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-   -   Condenser (https://www.dvinfo.net/forum/alternative-imaging-methods/125140-condenser.html)

Rich Hibner July 1st, 2008 05:53 PM

Hey, how would you know what FL condenser best suits your need?

Oscar Spierenburg July 2nd, 2008 04:51 AM

I've been taking apart old SLR cameras for their condensers. They are very good, even though they aren't made out of glass.
But I haven't found one yet which doesn't have a marker of some kind for the exposure meter.
So far I've used front pieces of telephoto lenses, but for my new adapter I need a rectangular lens. I also read about using the front pieces of binoculars.

Rich Hibner July 2nd, 2008 10:54 AM

Perhaps I didn't make sense. If I have a GG and was getting vignetting and needed a condenser lens what focal length would be suite me? Is it trial and error? PCX or DCX?

Rich Hibner July 4th, 2008 09:54 PM

Just Oscar has input? Common, somebody out there has something else....Bob??? Where are you?

Bob Hart July 5th, 2008 08:19 PM

Sorry gentlemen. I am no use to you on condensers.

You are well ahead of me in this. I have never used them, just getting by with good prime lenses on adaptors to avoid corner/edge brightness issues.

From my short journey inside a Mini35 to remove a fragment off a surface, it seems that whatever they use in there has a very long focal length as to be almost indistinguishable from a flat glass panel if it is not just that. In their breakdown diagram for the PRO35, the optic just behind their groundglass is referred to as a "field lens".

The front face of the front element of their relay lenses is concave, like some of the big Canon HD lenses. Their optical path is engineer designed to task from front to back, compared to the home-builder's traditional approach of mixing and matching existiing available components.

As I understand things from posts here over the years, plano-convex condensers are best employed as matched pairs with each optic positioned very close to the groundglass on either side, plane face towards groundglass.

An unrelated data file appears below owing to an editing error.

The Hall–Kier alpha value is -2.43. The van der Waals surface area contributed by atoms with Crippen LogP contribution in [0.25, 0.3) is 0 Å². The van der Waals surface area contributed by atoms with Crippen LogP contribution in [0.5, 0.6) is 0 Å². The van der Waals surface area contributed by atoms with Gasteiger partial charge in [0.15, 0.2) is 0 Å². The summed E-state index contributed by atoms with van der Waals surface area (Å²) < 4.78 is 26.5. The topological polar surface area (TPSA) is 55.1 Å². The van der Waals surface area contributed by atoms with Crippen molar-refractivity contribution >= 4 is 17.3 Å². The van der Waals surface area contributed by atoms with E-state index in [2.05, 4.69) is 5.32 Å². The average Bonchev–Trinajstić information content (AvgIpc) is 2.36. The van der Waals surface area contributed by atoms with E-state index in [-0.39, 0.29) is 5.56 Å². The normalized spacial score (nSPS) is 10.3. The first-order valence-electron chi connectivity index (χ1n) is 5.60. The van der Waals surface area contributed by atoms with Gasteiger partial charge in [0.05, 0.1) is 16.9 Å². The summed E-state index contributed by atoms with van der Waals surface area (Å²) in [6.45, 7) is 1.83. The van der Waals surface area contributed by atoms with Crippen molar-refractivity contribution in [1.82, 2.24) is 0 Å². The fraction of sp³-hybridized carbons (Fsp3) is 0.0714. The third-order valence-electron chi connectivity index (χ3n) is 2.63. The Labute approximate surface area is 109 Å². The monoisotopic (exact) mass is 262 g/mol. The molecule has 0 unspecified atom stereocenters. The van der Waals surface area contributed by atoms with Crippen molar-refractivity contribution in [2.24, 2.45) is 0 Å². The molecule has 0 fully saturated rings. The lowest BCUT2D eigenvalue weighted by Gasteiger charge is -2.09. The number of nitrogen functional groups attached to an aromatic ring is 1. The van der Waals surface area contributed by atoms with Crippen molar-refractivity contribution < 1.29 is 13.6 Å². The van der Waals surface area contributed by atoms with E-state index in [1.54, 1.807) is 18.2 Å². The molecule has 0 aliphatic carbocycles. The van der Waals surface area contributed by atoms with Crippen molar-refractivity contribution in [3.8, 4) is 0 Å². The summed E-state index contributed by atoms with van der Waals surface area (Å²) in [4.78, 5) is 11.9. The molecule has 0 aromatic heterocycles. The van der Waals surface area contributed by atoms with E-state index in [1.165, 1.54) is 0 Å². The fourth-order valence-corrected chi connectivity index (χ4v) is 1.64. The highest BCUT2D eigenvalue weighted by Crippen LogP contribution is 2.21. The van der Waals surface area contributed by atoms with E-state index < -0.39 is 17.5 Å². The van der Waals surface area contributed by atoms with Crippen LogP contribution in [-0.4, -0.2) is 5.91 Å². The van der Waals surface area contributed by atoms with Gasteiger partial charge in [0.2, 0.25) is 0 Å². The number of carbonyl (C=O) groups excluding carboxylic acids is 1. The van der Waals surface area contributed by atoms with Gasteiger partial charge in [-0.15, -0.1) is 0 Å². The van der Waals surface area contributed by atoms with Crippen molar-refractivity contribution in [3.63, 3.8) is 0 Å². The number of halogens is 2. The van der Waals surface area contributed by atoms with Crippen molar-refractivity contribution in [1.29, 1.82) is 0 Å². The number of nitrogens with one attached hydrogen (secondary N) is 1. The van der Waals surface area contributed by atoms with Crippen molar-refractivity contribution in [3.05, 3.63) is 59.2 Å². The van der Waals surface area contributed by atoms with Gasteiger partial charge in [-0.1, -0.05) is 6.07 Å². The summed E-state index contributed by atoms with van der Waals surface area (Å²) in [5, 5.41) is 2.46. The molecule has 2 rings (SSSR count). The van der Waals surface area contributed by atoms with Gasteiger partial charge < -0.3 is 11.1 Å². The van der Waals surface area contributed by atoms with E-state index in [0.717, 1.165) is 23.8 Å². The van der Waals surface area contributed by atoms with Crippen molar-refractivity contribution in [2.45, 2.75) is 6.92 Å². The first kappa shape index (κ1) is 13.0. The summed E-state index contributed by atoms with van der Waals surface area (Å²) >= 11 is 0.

The mix and match application of a single condenser between the groundglass and the achromatic dioptre may be an illusary rather than real benefit.

Unless the builder takes care to examine if the condensor is not simply reducing the area of groundglass seen by the camera through simple magnification, a stronger dioptre or zooming in might achieve the same with less distortion and aberration.


Actually on reflection I find that I lie. The first adaptor I built used a reversed telescope eyepiece optic, the unbranded SW5042 50mm 2" for Tascos, which I re-barrelled to fit the 58mm PD150 filter mount. This assembly is an achromat and a separate biconvex element. It was adequate for a very short non-flip adaptor but also a dead-end because of edge distortion. The exit pupil was 44mm. My groundglass coverage was 24mm - just.

This clip was shot on it -



Igor Babic July 9th, 2008 04:24 AM

Try this
On sgpro site you can find condenser and achromat combo for updating older flip units. Try to ask Wayne if he can sell you this for your DIY adapter.

Rich Hibner July 9th, 2008 01:43 PM

Nothing against Wayne, but I'm my objective is to make this without the aide of current 35mm adapters. The condeser would be for his unit and GG and I don't think it would match mine. Plus, you can buy condensers from Surplus Shed, Thorlab and Optsigma..so I wanted to know if there was a condenser with a ceratin focal length I should look at. I don't even know if I need one, so I wanted to get ahead of the game.

Stephen King July 14th, 2008 09:53 AM

PCX focal length
I want to mount a PCX lens between my SLR lens and the GG holder (almost abutting the GG holder), but I'm not certain what focal length to buy.

I found a 55 mm coated mounted PCX lens (which would fit nicely into the canon eos tubes) with a focal length of 130mm. They also have a 54mm unmounted with a 92.5mm FL. Plus all other focal lengths, sizes, etc.



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